On the eastern side of Chandni Chowk, close to the western banks of the Yamuni river, stands the Red Fort. Commissioned by Shah Jahan, famous for building the Taj Mahal in Agra, it was the stronghold of the Mughal emperors from the 17th to the mid 19th century. It is a fortified palace compound, surrounded by impressive walls of red sandstone, which gives it its name. In Hindustani, it is called Lal Qila, which translates to Red Fort. After leaving the hustle and noise of Chandni Chowk behind, I first walk along the wall to Delhi Gate on the south side of the fort. The moat appears green, and contrasts nicely with the deep red of the massive walls, with defensive towers at its angles. Delhi Gate is closed to the public, and I walk back to Lahore Gate, the official entrance, where I pick up my foreigner ticket.
Both Delhi and Lahore Gate can only be accessed by making a 90 degree turn; a clever way to prevent a full-out attack on the openings in the wall. After walking through Chatta Chowk, full of handicraft shops, I reach a small rotunda with flowers. Behind it, a white building appears: the Naubhat Khana. I walk through it, then reach the Diwan-i-Am, or the Hall of Public Audience, where the emperor could meet ordinary people. This has two corridors of arches resting on columns. To my dismay, I find its famous throne wrapped in plastic, and closed off to us, the common people. I stand there and wait, until the wind unveils some of the white marble with inlaid precious stones depicting flowers and birds, partly made in Florence, Italy, and completed by local workers.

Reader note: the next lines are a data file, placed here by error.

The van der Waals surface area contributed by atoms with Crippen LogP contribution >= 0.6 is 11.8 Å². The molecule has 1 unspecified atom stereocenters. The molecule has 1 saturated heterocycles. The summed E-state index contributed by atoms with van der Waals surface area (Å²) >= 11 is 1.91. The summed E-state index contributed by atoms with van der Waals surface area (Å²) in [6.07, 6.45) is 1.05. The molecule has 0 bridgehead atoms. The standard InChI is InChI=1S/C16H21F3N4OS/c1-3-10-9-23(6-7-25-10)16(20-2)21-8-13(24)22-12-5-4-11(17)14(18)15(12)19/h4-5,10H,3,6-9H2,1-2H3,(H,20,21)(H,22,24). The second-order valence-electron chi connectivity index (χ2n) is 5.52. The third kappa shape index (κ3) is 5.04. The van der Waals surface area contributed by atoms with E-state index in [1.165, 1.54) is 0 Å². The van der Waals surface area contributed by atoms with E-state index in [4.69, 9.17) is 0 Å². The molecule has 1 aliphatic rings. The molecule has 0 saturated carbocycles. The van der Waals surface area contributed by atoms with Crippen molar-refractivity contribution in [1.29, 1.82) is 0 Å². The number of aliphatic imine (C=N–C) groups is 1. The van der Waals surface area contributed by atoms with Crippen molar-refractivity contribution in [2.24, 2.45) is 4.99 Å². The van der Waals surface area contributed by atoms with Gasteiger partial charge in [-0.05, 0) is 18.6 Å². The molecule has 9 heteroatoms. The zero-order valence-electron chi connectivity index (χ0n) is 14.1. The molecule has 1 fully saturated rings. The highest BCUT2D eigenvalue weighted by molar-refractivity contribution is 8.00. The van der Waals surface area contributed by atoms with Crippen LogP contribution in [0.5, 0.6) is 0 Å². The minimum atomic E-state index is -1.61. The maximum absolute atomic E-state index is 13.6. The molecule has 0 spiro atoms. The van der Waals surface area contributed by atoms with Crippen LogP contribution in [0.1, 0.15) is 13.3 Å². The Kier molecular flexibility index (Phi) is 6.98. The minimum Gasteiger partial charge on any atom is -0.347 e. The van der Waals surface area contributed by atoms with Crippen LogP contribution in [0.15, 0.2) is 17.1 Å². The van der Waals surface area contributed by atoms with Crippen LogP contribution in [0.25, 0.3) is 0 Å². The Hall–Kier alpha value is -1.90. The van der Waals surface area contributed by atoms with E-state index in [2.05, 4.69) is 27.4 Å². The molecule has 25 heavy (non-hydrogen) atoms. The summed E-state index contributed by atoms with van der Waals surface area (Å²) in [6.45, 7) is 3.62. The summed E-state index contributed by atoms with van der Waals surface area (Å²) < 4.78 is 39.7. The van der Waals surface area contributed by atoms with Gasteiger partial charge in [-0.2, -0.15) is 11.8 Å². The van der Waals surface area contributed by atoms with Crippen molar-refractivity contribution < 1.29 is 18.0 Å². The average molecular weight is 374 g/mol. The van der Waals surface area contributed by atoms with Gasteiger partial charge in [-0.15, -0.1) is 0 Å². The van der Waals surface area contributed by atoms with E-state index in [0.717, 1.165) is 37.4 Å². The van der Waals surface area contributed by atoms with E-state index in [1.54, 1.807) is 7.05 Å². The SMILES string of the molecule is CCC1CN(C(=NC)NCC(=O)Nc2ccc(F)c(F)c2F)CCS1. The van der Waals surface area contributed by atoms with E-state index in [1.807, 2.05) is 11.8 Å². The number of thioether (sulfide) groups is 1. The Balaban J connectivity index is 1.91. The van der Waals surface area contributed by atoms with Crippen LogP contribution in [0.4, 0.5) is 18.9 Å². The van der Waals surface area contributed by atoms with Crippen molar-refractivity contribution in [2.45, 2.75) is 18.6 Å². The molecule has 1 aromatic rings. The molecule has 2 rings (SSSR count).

From the Diwan-i-Am, I reach the eastern part of the Red Fort, and I visit the Mumtaz Mahal, which houses a small museum, and walk north. Close to one another, I find precious building here: the Rang Mahal, Khas Mahal with its finely carved marble filigree screen, and the Diwan-i-Khas. This was the Hall of Private Audience, where the emperor would address his highest nobles. It is, therefore, the finest building of the entire Red Fort, even though its masterpiece, the Peacock Throne, was taken as booty by Nadir Shah. Unfortunately, the Diwan-i-Khas cannot be entered, so I stand close to the blue rope, taking in the views of the ceiling, the columns, arches, and semi-precious stones with elegant flowers at the base of the columns. From here, the Moti Masjid, or Pearl Mosque, is just a few steps away - it was specially built as a private mosque for Aurangzeb. Behind the small mosque which is also closed, the Hayat Bakhsh Bagh gardens extend all the way to the northern part of the Red Fort. There are more richly decorated marble buildings here. The channels that were once filled with water, are dry now. The only water left in the Red Fort is the small pool in front of the Khas Mahal and Rang Mahal. Under the trees, I see many Indians taking a break, and enjoying the peaceful surroundings of the Red Fort, before heading back to Lahore Gate and the chaos of modern-day Delhi.
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